Honeybees more likely to regulate hive’s ‘thermostat’ during rapid temperature increases
Honeybees use their wings to cool down their hives when temperatures rise, but new University of Colorado Boulder research shows that this intriguing behavior may be linked to both the rate of heating and the size of a honeybee group.
The findings, which were recently published in the journal Animal Behaviour, indicate that honeybees anticipate and react to rapid temperature increases sooner than they do when the increase is gradual — but only when the bees are clustered in groups of 10.
"Larger groups of bees seem to be better than individuals or small groups at cuing in on how quickly an environment is changing," said Chelsea Cook, a doctoral researcher in the Department of Ecology and Evolutionary Biology at CU-Boulder and lead author of the study.
The research may have implications for future studies on how self-organization and decentralized information gathering can influence biological and artificial environments alike.
Previous research has shown that honeybees fan their hives in order to maintain a stable temperature and protect the developing larvae inside. Larvae are vulnerable to death or deformation if temperatures exceed 96.8 degrees Fahrenheit.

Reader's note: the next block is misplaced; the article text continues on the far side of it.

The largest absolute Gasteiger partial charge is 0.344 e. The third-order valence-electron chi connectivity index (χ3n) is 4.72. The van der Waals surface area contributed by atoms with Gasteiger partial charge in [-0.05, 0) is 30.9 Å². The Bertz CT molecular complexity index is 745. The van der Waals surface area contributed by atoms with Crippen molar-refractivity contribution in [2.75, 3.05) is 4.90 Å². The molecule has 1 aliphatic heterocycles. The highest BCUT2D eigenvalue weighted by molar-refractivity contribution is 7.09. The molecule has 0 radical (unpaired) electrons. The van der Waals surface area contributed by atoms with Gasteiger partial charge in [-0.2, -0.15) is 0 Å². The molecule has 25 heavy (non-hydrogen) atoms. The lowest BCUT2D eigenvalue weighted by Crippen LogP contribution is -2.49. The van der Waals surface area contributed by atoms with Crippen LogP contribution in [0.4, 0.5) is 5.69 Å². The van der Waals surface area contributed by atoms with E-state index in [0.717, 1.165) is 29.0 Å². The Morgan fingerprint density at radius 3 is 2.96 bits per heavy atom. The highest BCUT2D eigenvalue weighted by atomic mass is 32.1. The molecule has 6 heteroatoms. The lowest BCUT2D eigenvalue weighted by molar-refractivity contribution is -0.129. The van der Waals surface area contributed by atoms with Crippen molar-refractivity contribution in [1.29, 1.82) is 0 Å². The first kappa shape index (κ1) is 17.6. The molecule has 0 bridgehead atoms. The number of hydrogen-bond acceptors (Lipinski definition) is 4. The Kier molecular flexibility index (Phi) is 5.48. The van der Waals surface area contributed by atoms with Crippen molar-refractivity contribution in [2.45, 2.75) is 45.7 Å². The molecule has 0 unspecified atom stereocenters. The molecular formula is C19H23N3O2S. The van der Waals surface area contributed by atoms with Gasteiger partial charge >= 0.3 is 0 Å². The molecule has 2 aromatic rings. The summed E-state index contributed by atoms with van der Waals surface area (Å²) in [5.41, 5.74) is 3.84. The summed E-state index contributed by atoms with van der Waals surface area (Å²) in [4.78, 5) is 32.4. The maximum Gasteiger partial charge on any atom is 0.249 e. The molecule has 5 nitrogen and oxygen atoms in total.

Due to the decentralized nature of insect collectives, however, no authority figure tells the bees when to start fanning or for how long. Researchers have repeatedly observed that bees initiate fanning simultaneously rather than independently, though the exact mechanisms of this timing remain unknown.
When the researchers heated up groups of bees at different rates, they found that the bees began fanning sooner when temperatures rose by 3.6 degrees Fahrenheit per minute versus a more gradual increase.
Individual bees and small clusters of three bees did not begin fanning as quickly. Only in larger groups of 10 did the bees act quickly to address the rising temperatures.
The results suggest that large decentralized groups are better than individuals at assessing and reacting to rapid changes because each member can gather distinct localized information, allowing for a more effective response.
"Much like a large office building with one central thermostat, systems are often built with the assumption that every unit is the same whereas in reality, units are diverse," said Cook. "Exploring self-organization structures on a biological level can help us improve hypotheses, predictions and models."
The research was co-authored by Samuel Flaxman, Rachael Kaspar and Michael Breed of the Department of Ecology and Evolutionary Biology at CU-Boulder. Chelsea Cook is now a post-doctoral researcher at Arizona State University.